The ban on trans fats in the U.S. food supply is official now. It is nothing to get excited about yet. There is a three-year transition period, and trans fat-based processed foods manufactured before the deadline could remain on store shelves for perhaps three years after that. I am sure we will still be seeing fortune cookies made with trans fats in 2025. The FDA has hinted that it will issue a series of exceptions, so you will still have to read ingredient labels. Nevertheless, from here forward, every time a food factory changes a recipe, they will remove the trans fats as part of that change, so the volume of trans fats U.S. consumers eat will decline.
The clout that the food sector has over news agencies is evident when you look at the reporting on the trans fat ban, much of which leans on falsehoods and fabrications. Many of the stories say that the FDA created a special rule for trans fats, and that is not really true. The essence of what happened is that the FDA withdrew its earlier rule that exempted trans fats from normal food safety procedures. Some stories say the FDA action was prompted by a lawsuit by an unnamed consumer group. I haven’t found any evidence of that either. Rather, it looks like the FDA was responding to a citizen complaint, which may more accurately be thought of a note from the suggestion box than a summons to appear in court. The most appalling distortion comes from Al-Jazeera, whose subhead claims, “Decision to ban partially hydrogenated oils is aimed at curbing obesity.” Obesity? Where did that come from? Did the staff of Al Jazeera English make that up just because it sounded good? Were they recycling a headline from a different story? Did an advertiser order them to distort the story in this manner to make the regulatory move seem sinister?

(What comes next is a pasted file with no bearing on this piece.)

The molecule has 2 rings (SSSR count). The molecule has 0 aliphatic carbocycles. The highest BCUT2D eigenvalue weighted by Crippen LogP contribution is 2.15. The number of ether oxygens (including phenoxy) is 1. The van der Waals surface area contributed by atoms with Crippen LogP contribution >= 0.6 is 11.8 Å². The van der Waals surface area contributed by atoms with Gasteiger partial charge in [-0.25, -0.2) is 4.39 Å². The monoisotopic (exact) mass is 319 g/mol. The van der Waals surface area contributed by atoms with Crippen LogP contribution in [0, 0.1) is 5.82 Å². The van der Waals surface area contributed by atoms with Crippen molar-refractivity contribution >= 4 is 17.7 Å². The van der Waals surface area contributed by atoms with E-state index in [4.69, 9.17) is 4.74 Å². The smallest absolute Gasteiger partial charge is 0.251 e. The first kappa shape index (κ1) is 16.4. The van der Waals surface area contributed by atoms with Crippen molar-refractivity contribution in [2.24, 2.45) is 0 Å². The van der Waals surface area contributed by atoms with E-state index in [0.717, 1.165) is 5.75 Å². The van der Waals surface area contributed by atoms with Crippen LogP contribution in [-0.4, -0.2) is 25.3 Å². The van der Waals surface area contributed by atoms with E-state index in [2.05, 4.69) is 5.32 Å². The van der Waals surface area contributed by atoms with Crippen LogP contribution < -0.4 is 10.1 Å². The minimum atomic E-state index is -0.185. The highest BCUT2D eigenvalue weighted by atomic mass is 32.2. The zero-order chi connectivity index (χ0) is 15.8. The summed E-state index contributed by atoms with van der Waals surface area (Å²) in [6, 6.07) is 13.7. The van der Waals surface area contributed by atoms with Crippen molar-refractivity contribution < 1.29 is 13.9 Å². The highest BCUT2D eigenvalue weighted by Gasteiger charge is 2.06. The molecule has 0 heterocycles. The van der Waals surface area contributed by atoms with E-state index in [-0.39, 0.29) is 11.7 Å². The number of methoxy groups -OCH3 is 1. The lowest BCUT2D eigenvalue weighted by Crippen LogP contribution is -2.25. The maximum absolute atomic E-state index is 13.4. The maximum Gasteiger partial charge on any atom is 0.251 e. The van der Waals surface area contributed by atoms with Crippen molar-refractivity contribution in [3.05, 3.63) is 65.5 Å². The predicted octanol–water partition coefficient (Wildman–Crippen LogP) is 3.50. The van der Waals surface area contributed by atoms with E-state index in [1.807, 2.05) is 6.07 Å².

Watching food factories gyrate over this issue shows that they think they can turn back the clock, but everything else says otherwise. Trans fats have been banned in other countries for decades, and U.S. medical groups have been petitioning to have them eliminated in the U.S. for at least that long. With government agencies on the hook for half of medical costs, there is a strong disincentive to allow novel food contaminants that cause unnecessary heart attacks. U.S. consumers are on an inexorable trend toward being more food-aware, and that includes being aware of ingredients like trans fats that try to pass for natural but that are in fact artificial and potentially harmful.